Seasons come and go. One of rest isn’t likely to hang around for long. Make an effort to enjoy while it lasts. Rest in knowing that while life may seem dormant for a while, another season will soon be in bloom.
December 17, 2016
It’s not that I haven’t been working on it. The tree’s up. Plenty of presents are bought. Christmas books have been read to the kids. Must be something about standing in the middle of a big box store less than two weeks away from Christmas that just made me feel as if I hadn’t done a thing.
It was supposed to be a quick trip in for a bottle of face wash, several boxes of cereal, and a few things for supper. It turned into a giant reminder of all I hadn’t done to get ready for Christmas. The stocking stuffers, wrapping paper, cute little baking supplies. Cue the mental list of what needed to be checked off my to-do list.
I slung my bags into the back of the minivan with a brief ba-hum-bug. Running low on time, money, energy, and apparently a good attitude, what did I have to offer to this last stretch of the holiday season? I hadn’t even baked one cookie I reminded myself.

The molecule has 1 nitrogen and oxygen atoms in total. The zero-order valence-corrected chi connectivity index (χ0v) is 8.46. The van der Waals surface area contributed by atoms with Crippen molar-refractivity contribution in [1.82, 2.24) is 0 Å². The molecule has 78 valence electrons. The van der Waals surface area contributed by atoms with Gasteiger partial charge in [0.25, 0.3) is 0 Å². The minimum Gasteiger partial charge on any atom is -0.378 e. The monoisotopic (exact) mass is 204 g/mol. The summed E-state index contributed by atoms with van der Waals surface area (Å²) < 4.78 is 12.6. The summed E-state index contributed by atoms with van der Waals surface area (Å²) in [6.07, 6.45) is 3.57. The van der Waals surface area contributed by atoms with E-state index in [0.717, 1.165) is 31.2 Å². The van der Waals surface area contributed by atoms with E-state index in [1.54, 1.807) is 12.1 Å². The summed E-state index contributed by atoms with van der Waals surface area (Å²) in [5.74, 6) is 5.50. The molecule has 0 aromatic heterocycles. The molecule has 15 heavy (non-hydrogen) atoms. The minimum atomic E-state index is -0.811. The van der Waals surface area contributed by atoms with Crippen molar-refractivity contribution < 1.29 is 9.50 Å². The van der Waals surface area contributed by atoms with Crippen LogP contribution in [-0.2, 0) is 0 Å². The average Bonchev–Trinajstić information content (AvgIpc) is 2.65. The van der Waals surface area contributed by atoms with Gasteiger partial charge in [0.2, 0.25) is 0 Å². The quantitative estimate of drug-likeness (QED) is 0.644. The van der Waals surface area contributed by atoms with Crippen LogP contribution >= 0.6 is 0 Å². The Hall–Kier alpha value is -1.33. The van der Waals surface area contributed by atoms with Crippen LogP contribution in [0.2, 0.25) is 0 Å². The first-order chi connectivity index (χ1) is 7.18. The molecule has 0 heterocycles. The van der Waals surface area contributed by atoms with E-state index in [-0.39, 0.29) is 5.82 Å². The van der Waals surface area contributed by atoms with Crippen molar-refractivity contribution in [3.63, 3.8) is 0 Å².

Rewind a few weeks ago when I was asking myself that same question….what do I have to offer?
It was during the time our church family put on a Christmas drive-thru. We staged ourselves in different scenes to relay the gospel message to those who attended. They needed a boy Jesus to fill out the cast, so when our six year old took the role, his too-old parents got to tag along as Mary and Joseph. We loved it. It was an awesome way to get in the Christmas spirit and spend time with church friends and our own family.
Drivers and passengers heard about Jesus’ birth, life, and death as they listened to a recorded message. Those of us who were in the scenes basically had one job. To remain quiet and still, somewhat frozen in place.
But, do you want to know one of the best parts of the gig? The quiet. Quiet in 45 minute increments. Do that several times for a few nights and this mama found herself some quiet time. Time to think.
I wish I had a running transcript of my thoughts that weekend.
It began reverently enough. “Lord, use us. Reach these people with Your truth.”
In fact, prayer dominated my thoughts. Prayers of thanks and ones for discernment. Even prayers for the boy beside me to quickly rid himself of the wiggles.
Somewhere that ran off the rails. I mean at some point with all of that time to think a girl’s gotta mentally renovate her kitchen and contemplate some of life’s other major questions, “Should we paint the living room the color gray of the wise man’s vest?”